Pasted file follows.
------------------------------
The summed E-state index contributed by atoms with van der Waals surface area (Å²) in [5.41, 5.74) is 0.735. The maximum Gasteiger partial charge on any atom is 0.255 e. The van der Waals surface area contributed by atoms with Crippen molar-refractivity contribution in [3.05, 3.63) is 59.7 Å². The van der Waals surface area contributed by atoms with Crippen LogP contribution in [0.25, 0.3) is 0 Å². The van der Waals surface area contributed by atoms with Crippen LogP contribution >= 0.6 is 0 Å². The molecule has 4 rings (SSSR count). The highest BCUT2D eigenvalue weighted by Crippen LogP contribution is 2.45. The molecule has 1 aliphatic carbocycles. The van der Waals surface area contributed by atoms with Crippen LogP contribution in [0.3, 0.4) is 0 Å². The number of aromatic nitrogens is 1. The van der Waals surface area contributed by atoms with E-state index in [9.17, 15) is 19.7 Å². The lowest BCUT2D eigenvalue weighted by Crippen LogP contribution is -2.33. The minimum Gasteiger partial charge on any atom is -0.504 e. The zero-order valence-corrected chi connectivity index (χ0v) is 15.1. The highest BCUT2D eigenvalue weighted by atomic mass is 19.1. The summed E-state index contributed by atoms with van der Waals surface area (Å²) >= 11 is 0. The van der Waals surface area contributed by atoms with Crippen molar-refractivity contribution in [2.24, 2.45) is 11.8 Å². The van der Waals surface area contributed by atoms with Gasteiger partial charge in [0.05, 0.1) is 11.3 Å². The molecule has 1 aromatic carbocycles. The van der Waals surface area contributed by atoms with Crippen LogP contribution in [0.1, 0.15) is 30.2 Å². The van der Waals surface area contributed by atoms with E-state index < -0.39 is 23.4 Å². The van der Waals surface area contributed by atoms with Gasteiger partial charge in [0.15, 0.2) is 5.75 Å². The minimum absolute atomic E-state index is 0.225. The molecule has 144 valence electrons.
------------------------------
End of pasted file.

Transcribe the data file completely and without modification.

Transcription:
The summed E-state index contributed by atoms with van der Waals surface area (Å²) in [5.41, 5.74) is 0.735. The maximum Gasteiger partial charge on any atom is 0.255 e. The van der Waals surface area contributed by atoms with Crippen molar-refractivity contribution in [3.05, 3.63) is 59.7 Å². The van der Waals surface area contributed by atoms with Crippen LogP contribution in [0.25, 0.3) is 0 Å². The van der Waals surface area contributed by atoms with Crippen LogP contribution >= 0.6 is 0 Å². The molecule has 4 rings (SSSR count). The highest BCUT2D eigenvalue weighted by Crippen LogP contribution is 2.45. The molecule has 1 aliphatic carbocycles. The van der Waals surface area contributed by atoms with Crippen LogP contribution in [0.3, 0.4) is 0 Å². The number of aromatic nitrogens is 1. The van der Waals surface area contributed by atoms with E-state index in [9.17, 15) is 19.7 Å². The lowest BCUT2D eigenvalue weighted by Crippen LogP contribution is -2.33. The minimum Gasteiger partial charge on any atom is -0.504 e. The zero-order valence-corrected chi connectivity index (χ0v) is 15.1. The highest BCUT2D eigenvalue weighted by atomic mass is 19.1. The summed E-state index contributed by atoms with van der Waals surface area (Å²) >= 11 is 0. The van der Waals surface area contributed by atoms with Crippen molar-refractivity contribution in [2.24, 2.45) is 11.8 Å². The van der Waals surface area contributed by atoms with Gasteiger partial charge in [0.05, 0.1) is 11.3 Å². The molecule has 1 aromatic carbocycles. The van der Waals surface area contributed by atoms with Crippen LogP contribution in [0.1, 0.15) is 30.2 Å². The van der Waals surface area contributed by atoms with E-state index < -0.39 is 23.4 Å². The van der Waals surface area contributed by atoms with Gasteiger partial charge in [0.15, 0.2) is 5.75 Å². The minimum absolute atomic E-state index is 0.225. The molecule has 144 valence electrons.